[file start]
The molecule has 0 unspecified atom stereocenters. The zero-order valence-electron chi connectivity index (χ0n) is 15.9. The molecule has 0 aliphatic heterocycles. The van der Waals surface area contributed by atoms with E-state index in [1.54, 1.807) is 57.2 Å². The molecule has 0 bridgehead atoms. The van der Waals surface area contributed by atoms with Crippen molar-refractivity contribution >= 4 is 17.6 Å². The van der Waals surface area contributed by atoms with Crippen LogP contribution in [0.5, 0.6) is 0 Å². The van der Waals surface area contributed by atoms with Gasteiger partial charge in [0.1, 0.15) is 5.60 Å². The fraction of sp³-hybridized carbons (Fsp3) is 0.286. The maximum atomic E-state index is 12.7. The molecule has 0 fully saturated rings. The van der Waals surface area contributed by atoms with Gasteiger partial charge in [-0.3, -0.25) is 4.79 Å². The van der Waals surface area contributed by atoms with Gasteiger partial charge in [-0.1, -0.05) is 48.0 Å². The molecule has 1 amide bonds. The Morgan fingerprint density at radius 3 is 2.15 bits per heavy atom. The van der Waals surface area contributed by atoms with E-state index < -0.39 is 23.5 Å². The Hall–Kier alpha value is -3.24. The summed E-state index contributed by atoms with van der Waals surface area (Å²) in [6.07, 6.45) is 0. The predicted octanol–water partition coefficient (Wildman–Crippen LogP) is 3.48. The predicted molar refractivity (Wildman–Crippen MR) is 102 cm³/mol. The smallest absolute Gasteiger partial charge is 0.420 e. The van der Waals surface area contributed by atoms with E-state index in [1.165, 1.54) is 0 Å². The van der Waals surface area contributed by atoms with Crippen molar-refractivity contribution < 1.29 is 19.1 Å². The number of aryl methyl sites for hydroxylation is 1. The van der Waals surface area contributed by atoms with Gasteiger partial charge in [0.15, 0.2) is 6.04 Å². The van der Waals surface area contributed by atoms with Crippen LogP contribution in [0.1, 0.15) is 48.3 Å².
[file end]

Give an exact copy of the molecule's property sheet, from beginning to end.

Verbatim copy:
The molecule has 0 unspecified atom stereocenters. The zero-order valence-electron chi connectivity index (χ0n) is 15.9. The molecule has 0 aliphatic heterocycles. The van der Waals surface area contributed by atoms with E-state index in [1.54, 1.807) is 57.2 Å². The molecule has 0 bridgehead atoms. The van der Waals surface area contributed by atoms with Crippen molar-refractivity contribution >= 4 is 17.6 Å². The van der Waals surface area contributed by atoms with Crippen LogP contribution in [0.5, 0.6) is 0 Å². The van der Waals surface area contributed by atoms with Gasteiger partial charge in [0.1, 0.15) is 5.60 Å². The fraction of sp³-hybridized carbons (Fsp3) is 0.286. The maximum atomic E-state index is 12.7. The molecule has 0 fully saturated rings. The van der Waals surface area contributed by atoms with Gasteiger partial charge in [-0.3, -0.25) is 4.79 Å². The van der Waals surface area contributed by atoms with Gasteiger partial charge in [-0.1, -0.05) is 48.0 Å². The molecule has 1 amide bonds. The Morgan fingerprint density at radius 3 is 2.15 bits per heavy atom. The van der Waals surface area contributed by atoms with E-state index < -0.39 is 23.5 Å². The Hall–Kier alpha value is -3.24. The summed E-state index contributed by atoms with van der Waals surface area (Å²) in [6.07, 6.45) is 0. The predicted octanol–water partition coefficient (Wildman–Crippen LogP) is 3.48. The predicted molar refractivity (Wildman–Crippen MR) is 102 cm³/mol. The smallest absolute Gasteiger partial charge is 0.420 e. The van der Waals surface area contributed by atoms with E-state index in [1.165, 1.54) is 0 Å². The van der Waals surface area contributed by atoms with Crippen molar-refractivity contribution < 1.29 is 19.1 Å². The number of aryl methyl sites for hydroxylation is 1. The van der Waals surface area contributed by atoms with Gasteiger partial charge in [0.15, 0.2) is 6.04 Å². The van der Waals surface area contributed by atoms with Crippen LogP contribution in [0.1, 0.15) is 48.3 Å².